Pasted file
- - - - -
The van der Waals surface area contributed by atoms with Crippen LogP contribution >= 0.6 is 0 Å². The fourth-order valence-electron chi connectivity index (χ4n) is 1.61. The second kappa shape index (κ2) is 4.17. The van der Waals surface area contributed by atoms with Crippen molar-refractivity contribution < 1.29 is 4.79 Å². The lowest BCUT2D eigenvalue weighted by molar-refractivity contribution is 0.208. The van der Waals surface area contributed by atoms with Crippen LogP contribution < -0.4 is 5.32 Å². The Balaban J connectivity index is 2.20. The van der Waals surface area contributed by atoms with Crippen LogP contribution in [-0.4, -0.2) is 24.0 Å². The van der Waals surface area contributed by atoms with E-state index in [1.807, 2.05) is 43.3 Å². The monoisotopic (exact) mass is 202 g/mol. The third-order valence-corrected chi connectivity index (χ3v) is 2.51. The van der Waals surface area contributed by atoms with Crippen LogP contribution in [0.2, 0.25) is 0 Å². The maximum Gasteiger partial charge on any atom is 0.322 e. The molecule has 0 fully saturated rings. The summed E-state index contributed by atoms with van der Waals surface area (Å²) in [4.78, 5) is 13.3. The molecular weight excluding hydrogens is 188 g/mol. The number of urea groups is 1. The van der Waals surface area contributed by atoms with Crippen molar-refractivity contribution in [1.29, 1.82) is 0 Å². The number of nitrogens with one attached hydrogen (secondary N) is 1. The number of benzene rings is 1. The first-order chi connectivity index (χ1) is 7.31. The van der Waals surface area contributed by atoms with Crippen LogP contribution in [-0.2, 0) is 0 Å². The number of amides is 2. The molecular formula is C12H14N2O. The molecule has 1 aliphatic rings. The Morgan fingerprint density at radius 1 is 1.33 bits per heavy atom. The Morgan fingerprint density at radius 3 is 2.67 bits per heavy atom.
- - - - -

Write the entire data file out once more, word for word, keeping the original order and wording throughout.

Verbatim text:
The van der Waals surface area contributed by atoms with Crippen LogP contribution >= 0.6 is 0 Å². The fourth-order valence-electron chi connectivity index (χ4n) is 1.61. The second kappa shape index (κ2) is 4.17. The van der Waals surface area contributed by atoms with Crippen molar-refractivity contribution < 1.29 is 4.79 Å². The lowest BCUT2D eigenvalue weighted by molar-refractivity contribution is 0.208. The van der Waals surface area contributed by atoms with Crippen LogP contribution < -0.4 is 5.32 Å². The Balaban J connectivity index is 2.20. The van der Waals surface area contributed by atoms with Crippen LogP contribution in [-0.4, -0.2) is 24.0 Å². The van der Waals surface area contributed by atoms with E-state index in [1.807, 2.05) is 43.3 Å². The monoisotopic (exact) mass is 202 g/mol. The third-order valence-corrected chi connectivity index (χ3v) is 2.51. The van der Waals surface area contributed by atoms with Crippen LogP contribution in [0.2, 0.25) is 0 Å². The maximum Gasteiger partial charge on any atom is 0.322 e. The molecule has 0 fully saturated rings. The summed E-state index contributed by atoms with van der Waals surface area (Å²) in [4.78, 5) is 13.3. The molecular weight excluding hydrogens is 188 g/mol. The number of urea groups is 1. The van der Waals surface area contributed by atoms with Crippen molar-refractivity contribution in [1.29, 1.82) is 0 Å². The number of nitrogens with one attached hydrogen (secondary N) is 1. The number of benzene rings is 1. The first-order chi connectivity index (χ1) is 7.31. The van der Waals surface area contributed by atoms with Crippen LogP contribution in [-0.2, 0) is 0 Å². The number of amides is 2. The molecular formula is C12H14N2O. The molecule has 1 aliphatic rings. The Morgan fingerprint density at radius 1 is 1.33 bits per heavy atom. The Morgan fingerprint density at radius 3 is 2.67 bits per heavy atom.